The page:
While a business that lacks uniqueness can still be turned around, the process is more difficult and the company may not be able to sustain the progress. Sooner or later uniqueness is going to be critical. So it’s best to spot the uniqueness and build around it early in the reinvention process.

Once you have a new business reinvention recipe in mind, it’s time to move to the next step in the process. Now you want to test your idea against the harsh reality of the real world marketplace. Great ideas are just that … ideas. As I mentioned previously, it doesn’t matter if you think it’s a great idea. It only matters if the people with the money – the buyers – think it’s a good idea.

The process of testing interesting reinvention ideas against marketplace reality is even more challenging in a severe recession. Customers themselves may not have clarity around their own spending priorities. They may be waiting to see how their own customers’ spending priorities have changed. In consumer markets, consumers are trying to get a gauge on their job security and net worth, both of which may be in flux.

For these reasons, it’s vital to rely on a process to validate against marketplace reality. It’s precisely in times where spending priorities, and thus the economy, are in flux that it is prudent to avoid using only gut instinct. While gut instinct can work, it is during times of transition when it is most likely to be wrong.

Supplier-Driven versus Customer-Driven Business Reinvention

The golden rule of business reinvention is this. It does not matter one bit what you want to sell. It only matters what customers want to buy!

Most companies use a supplier-driven process to figure out what products and services they offer to the marketplace. Far too many businesses are operated on the business principle that “I got a great idea and I want to sell X to customers.”

This is a high-risk approach. It can be appropriate in certain industries, such as high-tech, where the innovation is so new and different that customers have a very hard time understanding whether or not they would want the product. But in most industries, deciding you want to sell X because you think it’s a great idea is risky.

Personally, I don’t like taking big risks when it’s not necessary. Instead, going after a “sure thing” – or something as close to it as possible – makes more sense. Rather than taking a supplier-driven approach where the vendor decides what he or she wants to sell, I prefer a customer-demand driven process.

The idea is fairly simple. Figure out what customers are willing to buy and then give it to them. It sounds like common sense, but I cannot tell you how rare this kind of thinking is. I’ve had countless conversations with business owners and CEOs who are trying to force their idea of a good product or service onto customers who totally disagree. At the end of the day, the person who is voting with his or her wallet wins.

When the economy undergoes a massive structural shift, as it does in a recession, the odds that gut instinct and a supplier-driven approach are wrong are much higher. The rules of the game have changed, and it’s pointless to try to win a game whose rules you don’t understand. Better to figure out those rules by figuring out what customers want first.

But this is especially difficult to do in a recession. In an economy in flux, transition, or even chaos, it’s very hard to figure out what’s really going on.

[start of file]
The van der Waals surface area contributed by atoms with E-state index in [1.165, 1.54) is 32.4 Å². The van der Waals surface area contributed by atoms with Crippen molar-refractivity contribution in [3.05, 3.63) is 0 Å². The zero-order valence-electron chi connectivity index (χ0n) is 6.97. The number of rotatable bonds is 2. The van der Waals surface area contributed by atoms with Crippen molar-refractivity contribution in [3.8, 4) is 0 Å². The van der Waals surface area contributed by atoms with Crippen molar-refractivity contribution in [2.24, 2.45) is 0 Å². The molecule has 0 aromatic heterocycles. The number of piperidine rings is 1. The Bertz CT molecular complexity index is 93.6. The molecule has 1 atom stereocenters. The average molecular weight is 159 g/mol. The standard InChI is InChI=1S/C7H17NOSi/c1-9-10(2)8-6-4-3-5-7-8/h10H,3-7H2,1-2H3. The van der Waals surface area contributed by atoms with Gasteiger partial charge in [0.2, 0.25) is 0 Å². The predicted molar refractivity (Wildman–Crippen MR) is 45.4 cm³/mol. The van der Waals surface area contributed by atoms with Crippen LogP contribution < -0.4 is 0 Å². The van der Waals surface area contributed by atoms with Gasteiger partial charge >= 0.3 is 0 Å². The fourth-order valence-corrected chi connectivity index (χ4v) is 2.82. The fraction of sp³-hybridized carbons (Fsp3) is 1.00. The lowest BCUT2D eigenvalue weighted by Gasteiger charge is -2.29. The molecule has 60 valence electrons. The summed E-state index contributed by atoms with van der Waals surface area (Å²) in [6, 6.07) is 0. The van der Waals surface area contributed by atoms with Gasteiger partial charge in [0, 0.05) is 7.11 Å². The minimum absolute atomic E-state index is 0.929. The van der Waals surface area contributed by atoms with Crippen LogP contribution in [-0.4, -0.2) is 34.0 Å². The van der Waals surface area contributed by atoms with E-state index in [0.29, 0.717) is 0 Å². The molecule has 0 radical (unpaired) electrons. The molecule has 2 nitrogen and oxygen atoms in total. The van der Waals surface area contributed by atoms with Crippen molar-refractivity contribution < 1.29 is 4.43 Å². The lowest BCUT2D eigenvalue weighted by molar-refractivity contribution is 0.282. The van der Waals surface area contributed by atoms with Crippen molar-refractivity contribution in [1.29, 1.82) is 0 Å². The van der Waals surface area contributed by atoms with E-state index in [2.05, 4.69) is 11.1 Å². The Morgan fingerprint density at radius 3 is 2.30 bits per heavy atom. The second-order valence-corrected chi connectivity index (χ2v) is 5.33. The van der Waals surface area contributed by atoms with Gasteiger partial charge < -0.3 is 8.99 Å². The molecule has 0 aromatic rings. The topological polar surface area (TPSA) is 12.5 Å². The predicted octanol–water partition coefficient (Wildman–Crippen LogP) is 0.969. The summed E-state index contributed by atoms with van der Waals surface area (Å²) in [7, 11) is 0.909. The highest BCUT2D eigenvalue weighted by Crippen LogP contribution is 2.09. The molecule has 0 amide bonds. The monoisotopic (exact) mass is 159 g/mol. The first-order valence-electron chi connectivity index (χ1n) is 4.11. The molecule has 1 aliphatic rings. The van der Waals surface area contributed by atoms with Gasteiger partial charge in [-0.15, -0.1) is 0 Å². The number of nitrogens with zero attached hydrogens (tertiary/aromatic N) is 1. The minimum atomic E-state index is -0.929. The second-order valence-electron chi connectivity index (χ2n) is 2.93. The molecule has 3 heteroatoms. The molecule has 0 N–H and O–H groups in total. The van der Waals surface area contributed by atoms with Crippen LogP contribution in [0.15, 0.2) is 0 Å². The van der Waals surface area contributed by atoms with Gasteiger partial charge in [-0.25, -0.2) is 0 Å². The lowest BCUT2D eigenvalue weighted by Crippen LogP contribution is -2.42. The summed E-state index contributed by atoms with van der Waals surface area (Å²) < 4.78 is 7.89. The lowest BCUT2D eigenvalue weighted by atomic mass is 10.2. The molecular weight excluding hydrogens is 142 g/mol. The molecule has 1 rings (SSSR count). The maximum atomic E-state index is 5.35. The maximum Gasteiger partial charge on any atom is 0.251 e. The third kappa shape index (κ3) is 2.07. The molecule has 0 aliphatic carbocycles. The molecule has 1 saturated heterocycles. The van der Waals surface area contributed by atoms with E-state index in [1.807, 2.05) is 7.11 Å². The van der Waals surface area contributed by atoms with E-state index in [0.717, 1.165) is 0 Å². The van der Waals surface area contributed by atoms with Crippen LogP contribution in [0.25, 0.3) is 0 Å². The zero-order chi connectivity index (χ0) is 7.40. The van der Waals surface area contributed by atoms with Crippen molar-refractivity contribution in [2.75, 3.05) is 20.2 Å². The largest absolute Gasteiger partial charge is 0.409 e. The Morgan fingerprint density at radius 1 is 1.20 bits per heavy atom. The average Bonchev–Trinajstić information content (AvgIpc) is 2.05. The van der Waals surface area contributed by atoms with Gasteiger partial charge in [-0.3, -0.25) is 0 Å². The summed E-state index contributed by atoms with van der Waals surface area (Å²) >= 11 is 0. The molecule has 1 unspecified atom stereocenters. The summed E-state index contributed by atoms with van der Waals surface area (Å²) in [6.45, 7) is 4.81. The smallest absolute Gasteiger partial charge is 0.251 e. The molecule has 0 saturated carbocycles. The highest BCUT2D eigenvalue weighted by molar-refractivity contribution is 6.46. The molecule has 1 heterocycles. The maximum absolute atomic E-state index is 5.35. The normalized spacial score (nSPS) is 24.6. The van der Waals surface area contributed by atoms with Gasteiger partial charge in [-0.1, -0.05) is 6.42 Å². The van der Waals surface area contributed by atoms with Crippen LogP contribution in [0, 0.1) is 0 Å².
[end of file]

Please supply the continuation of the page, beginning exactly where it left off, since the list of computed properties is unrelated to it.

The Fog of War (And Recessions)

Military leaders use a phrase called the “fog of war” to describe what happens to their best laid battle plans once the fighting begins. Things happen so fast. The information coming back from the front lines is often incomplete and outdated. In the chaos of war, with thousands of people and weapons moving around in different directions, it’s hard to figure out something as simple as who’s your friend and who’s your foe.

As evidence of this, one of the main reasons for “friendly fire” accidents where, say, a US marine accidentally shoots and kills a fellow marine is this fog of war effect.

Well, running a business in a recession comes with it its own fog. When customer demand is being reprioritized and recalibrated throughout the whole economy, it’s very confusing and disorienting.

That’s because our economy is very interconnected. Companies are waiting to see how consumer spending patterns shake out. Consumers are concerned about layoffs and are waiting to see how employers respond. Of course, companies are employers and consumers are employees. In this circular process, everyone in the economy is looking at everyone else in the economy before deciding what to do. This of course creates a weird analysis paralysis phenomenon.

This is the fog of a recession – trying to recalibrate your sales, marketing, and product development efforts to be in line with your customers’ spending priorities when they are trying to do the same thing themselves.

This additional level of complexity during a recession is something you need to be aware of. To deal with this “fog” you need some mechanism or process to figure out what the heck is going on out there in the marketplace.

On the one hand, a supplier-driven process to business reinvention has a very low chance of success in a recession. On the other hand, a customer-driven reinvention process makes more sense but you have to deal with this “fog” problem. So what’s the right answer?

The Winning Recalibration Process

To see through the fog that comes with a recession, you need a method to identify clearly what customers are doing and what they want. You need the equivalent of a pair of X-ray vision glasses so that you can see clearly through the fog.

The equivalent of X-ray vision glasses is a systematic process for recalibrating your decisions, plans, and assumptions with customers whose needs and behaviors are continually evolving.

The challenge with the demand-driven process is the fact that it’s a process. You start with what you know, come up with your best concept for reinvention, but still need to find some way to cheaply validate it with real customers before investing a lot into it.

Invariably, you never get it right the first time. You get some feedback from the customers: Perhaps they like one particular aspect of your reinvented business, product, or service, but they absolutely and positively hate another aspect. Okay, let’s listen to them. And then make another attempt.

It is through this iterative process of market testing that one can rack up a very high success rate. I call this the “Victor Process” – it is both a play on my first name and also refers to the idea that it’s the process that winning businesses adopt to continuously increase sales and profits in any economy.